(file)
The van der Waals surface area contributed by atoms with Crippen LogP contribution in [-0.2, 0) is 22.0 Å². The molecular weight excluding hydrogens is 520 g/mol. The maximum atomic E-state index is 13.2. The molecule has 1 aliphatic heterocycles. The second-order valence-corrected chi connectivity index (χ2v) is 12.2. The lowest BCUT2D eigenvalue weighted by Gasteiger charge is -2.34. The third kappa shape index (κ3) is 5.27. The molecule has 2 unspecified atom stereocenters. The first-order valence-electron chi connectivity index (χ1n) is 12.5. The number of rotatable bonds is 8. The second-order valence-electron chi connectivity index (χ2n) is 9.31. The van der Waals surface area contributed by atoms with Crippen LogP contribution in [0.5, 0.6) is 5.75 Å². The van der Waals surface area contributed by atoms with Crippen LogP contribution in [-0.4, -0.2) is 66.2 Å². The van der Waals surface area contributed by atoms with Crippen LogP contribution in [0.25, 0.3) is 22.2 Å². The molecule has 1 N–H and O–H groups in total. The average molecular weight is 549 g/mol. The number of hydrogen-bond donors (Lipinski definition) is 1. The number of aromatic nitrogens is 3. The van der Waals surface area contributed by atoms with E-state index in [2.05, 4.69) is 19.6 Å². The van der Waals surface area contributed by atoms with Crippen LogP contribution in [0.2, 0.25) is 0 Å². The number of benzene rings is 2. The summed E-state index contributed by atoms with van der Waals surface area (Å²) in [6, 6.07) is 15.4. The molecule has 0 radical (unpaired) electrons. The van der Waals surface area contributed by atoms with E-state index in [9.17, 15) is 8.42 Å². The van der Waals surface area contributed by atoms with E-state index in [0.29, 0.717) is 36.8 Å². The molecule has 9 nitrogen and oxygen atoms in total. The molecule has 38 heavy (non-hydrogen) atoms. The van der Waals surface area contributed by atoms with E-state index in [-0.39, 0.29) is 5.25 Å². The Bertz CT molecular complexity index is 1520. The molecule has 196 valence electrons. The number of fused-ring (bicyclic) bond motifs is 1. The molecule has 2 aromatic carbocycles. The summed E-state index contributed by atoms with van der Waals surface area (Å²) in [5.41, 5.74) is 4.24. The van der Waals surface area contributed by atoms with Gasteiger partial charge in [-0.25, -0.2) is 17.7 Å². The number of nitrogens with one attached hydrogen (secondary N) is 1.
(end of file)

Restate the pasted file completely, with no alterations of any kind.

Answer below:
The van der Waals surface area contributed by atoms with Crippen LogP contribution in [-0.2, 0) is 22.0 Å². The molecular weight excluding hydrogens is 520 g/mol. The maximum atomic E-state index is 13.2. The molecule has 1 aliphatic heterocycles. The second-order valence-corrected chi connectivity index (χ2v) is 12.2. The lowest BCUT2D eigenvalue weighted by Gasteiger charge is -2.34. The third kappa shape index (κ3) is 5.27. The molecule has 2 unspecified atom stereocenters. The first-order valence-electron chi connectivity index (χ1n) is 12.5. The number of rotatable bonds is 8. The second-order valence-electron chi connectivity index (χ2n) is 9.31. The van der Waals surface area contributed by atoms with Crippen LogP contribution in [0.5, 0.6) is 5.75 Å². The van der Waals surface area contributed by atoms with Crippen LogP contribution in [-0.4, -0.2) is 66.2 Å². The van der Waals surface area contributed by atoms with Crippen LogP contribution in [0.25, 0.3) is 22.2 Å². The molecule has 1 N–H and O–H groups in total. The average molecular weight is 549 g/mol. The number of hydrogen-bond donors (Lipinski definition) is 1. The number of aromatic nitrogens is 3. The van der Waals surface area contributed by atoms with E-state index in [2.05, 4.69) is 19.6 Å². The van der Waals surface area contributed by atoms with Crippen LogP contribution in [0.2, 0.25) is 0 Å². The number of benzene rings is 2. The summed E-state index contributed by atoms with van der Waals surface area (Å²) in [6, 6.07) is 15.4. The molecule has 0 radical (unpaired) electrons. The van der Waals surface area contributed by atoms with E-state index in [9.17, 15) is 8.42 Å². The van der Waals surface area contributed by atoms with E-state index in [0.29, 0.717) is 36.8 Å². The molecule has 9 nitrogen and oxygen atoms in total. The molecule has 38 heavy (non-hydrogen) atoms. The van der Waals surface area contributed by atoms with E-state index in [-0.39, 0.29) is 5.25 Å². The Bertz CT molecular complexity index is 1520. The molecule has 196 valence electrons. The number of fused-ring (bicyclic) bond motifs is 1. The molecule has 2 aromatic carbocycles. The summed E-state index contributed by atoms with van der Waals surface area (Å²) in [5.41, 5.74) is 4.24. The van der Waals surface area contributed by atoms with Gasteiger partial charge in [-0.25, -0.2) is 17.7 Å². The number of nitrogens with one attached hydrogen (secondary N) is 1.